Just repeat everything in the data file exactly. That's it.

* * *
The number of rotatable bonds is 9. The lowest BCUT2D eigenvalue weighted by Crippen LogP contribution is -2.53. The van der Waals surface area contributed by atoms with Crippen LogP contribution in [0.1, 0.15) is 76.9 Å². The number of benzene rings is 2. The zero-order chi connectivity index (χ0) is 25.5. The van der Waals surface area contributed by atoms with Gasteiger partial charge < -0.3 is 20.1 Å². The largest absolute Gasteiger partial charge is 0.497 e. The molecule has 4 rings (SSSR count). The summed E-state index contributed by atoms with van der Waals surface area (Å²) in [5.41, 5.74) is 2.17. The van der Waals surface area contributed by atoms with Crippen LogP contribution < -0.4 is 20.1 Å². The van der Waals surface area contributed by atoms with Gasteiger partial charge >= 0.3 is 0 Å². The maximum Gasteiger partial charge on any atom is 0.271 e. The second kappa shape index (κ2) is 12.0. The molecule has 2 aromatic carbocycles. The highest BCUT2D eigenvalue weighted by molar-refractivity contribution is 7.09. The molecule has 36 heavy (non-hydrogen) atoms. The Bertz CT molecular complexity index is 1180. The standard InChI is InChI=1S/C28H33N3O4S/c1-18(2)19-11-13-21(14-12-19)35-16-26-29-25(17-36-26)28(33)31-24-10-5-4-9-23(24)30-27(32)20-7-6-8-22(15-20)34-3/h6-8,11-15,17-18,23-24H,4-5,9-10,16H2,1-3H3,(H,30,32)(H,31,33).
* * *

The number of rotatable bonds is 9. The lowest BCUT2D eigenvalue weighted by Crippen LogP contribution is -2.53. The van der Waals surface area contributed by atoms with Crippen LogP contribution in [0.1, 0.15) is 76.9 Å². The number of benzene rings is 2. The zero-order chi connectivity index (χ0) is 25.5. The van der Waals surface area contributed by atoms with Gasteiger partial charge < -0.3 is 20.1 Å². The largest absolute Gasteiger partial charge is 0.497 e. The molecule has 4 rings (SSSR count). The summed E-state index contributed by atoms with van der Waals surface area (Å²) in [5.41, 5.74) is 2.17. The van der Waals surface area contributed by atoms with Crippen LogP contribution < -0.4 is 20.1 Å². The van der Waals surface area contributed by atoms with Gasteiger partial charge >= 0.3 is 0 Å². The maximum Gasteiger partial charge on any atom is 0.271 e. The second kappa shape index (κ2) is 12.0. The molecule has 2 aromatic carbocycles. The highest BCUT2D eigenvalue weighted by molar-refractivity contribution is 7.09. The molecule has 36 heavy (non-hydrogen) atoms. The Bertz CT molecular complexity index is 1180. The standard InChI is InChI=1S/C28H33N3O4S/c1-18(2)19-11-13-21(14-12-19)35-16-26-29-25(17-36-26)28(33)31-24-10-5-4-9-23(24)30-27(32)20-7-6-8-22(15-20)34-3/h6-8,11-15,17-18,23-24H,4-5,9-10,16H2,1-3H3,(H,30,32)(H,31,33).